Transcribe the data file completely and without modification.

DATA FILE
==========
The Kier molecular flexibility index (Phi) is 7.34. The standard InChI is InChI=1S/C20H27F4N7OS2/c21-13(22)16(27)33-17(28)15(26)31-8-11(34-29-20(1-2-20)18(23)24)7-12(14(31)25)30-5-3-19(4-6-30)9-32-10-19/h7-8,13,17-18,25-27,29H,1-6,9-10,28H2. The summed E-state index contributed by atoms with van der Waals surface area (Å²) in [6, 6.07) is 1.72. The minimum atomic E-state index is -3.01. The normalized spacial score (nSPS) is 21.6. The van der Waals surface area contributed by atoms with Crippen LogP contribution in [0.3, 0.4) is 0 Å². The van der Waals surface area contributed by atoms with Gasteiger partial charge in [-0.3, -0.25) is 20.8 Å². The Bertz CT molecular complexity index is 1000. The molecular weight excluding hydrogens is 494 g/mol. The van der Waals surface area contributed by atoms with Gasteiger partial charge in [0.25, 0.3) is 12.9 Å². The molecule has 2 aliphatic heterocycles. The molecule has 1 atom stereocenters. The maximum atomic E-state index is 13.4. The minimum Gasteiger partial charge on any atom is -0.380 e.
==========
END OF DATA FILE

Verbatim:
The Kier molecular flexibility index (Phi) is 7.34. The standard InChI is InChI=1S/C20H27F4N7OS2/c21-13(22)16(27)33-17(28)15(26)31-8-11(34-29-20(1-2-20)18(23)24)7-12(14(31)25)30-5-3-19(4-6-30)9-32-10-19/h7-8,13,17-18,25-27,29H,1-6,9-10,28H2. The summed E-state index contributed by atoms with van der Waals surface area (Å²) in [6, 6.07) is 1.72. The minimum atomic E-state index is -3.01. The normalized spacial score (nSPS) is 21.6. The van der Waals surface area contributed by atoms with Crippen LogP contribution in [0.3, 0.4) is 0 Å². The van der Waals surface area contributed by atoms with Gasteiger partial charge in [-0.3, -0.25) is 20.8 Å². The Bertz CT molecular complexity index is 1000. The molecular weight excluding hydrogens is 494 g/mol. The van der Waals surface area contributed by atoms with Gasteiger partial charge in [0.25, 0.3) is 12.9 Å². The molecule has 2 aliphatic heterocycles. The molecule has 1 atom stereocenters. The maximum atomic E-state index is 13.4. The minimum Gasteiger partial charge on any atom is -0.380 e.